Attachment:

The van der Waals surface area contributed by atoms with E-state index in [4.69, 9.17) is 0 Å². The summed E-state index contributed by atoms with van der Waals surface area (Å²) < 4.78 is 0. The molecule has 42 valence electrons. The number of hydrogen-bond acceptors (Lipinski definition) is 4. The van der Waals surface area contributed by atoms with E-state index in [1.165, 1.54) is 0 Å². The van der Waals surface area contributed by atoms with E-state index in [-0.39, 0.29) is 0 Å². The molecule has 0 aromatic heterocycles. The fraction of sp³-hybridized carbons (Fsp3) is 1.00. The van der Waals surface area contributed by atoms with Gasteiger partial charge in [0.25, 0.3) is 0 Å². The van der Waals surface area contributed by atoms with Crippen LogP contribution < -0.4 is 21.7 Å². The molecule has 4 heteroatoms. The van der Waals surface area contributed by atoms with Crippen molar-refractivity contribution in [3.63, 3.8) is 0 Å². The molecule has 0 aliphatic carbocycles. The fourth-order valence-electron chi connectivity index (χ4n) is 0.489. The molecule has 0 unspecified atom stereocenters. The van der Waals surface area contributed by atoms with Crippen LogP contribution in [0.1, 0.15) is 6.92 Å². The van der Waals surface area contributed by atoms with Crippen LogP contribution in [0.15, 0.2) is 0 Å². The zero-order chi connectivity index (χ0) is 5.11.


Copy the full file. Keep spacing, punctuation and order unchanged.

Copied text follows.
The van der Waals surface area contributed by atoms with E-state index in [4.69, 9.17) is 0 Å². The summed E-state index contributed by atoms with van der Waals surface area (Å²) < 4.78 is 0. The molecule has 42 valence electrons. The number of hydrogen-bond acceptors (Lipinski definition) is 4. The van der Waals surface area contributed by atoms with E-state index in [1.165, 1.54) is 0 Å². The van der Waals surface area contributed by atoms with E-state index in [-0.39, 0.29) is 0 Å². The molecule has 0 aromatic heterocycles. The fraction of sp³-hybridized carbons (Fsp3) is 1.00. The van der Waals surface area contributed by atoms with Gasteiger partial charge in [0.25, 0.3) is 0 Å². The van der Waals surface area contributed by atoms with Crippen LogP contribution < -0.4 is 21.7 Å². The molecule has 4 heteroatoms. The van der Waals surface area contributed by atoms with Crippen molar-refractivity contribution in [3.63, 3.8) is 0 Å². The molecule has 0 aliphatic carbocycles. The fourth-order valence-electron chi connectivity index (χ4n) is 0.489. The molecule has 0 unspecified atom stereocenters. The van der Waals surface area contributed by atoms with Crippen LogP contribution in [0.1, 0.15) is 6.92 Å². The van der Waals surface area contributed by atoms with Crippen LogP contribution in [0.15, 0.2) is 0 Å². The zero-order chi connectivity index (χ0) is 5.11.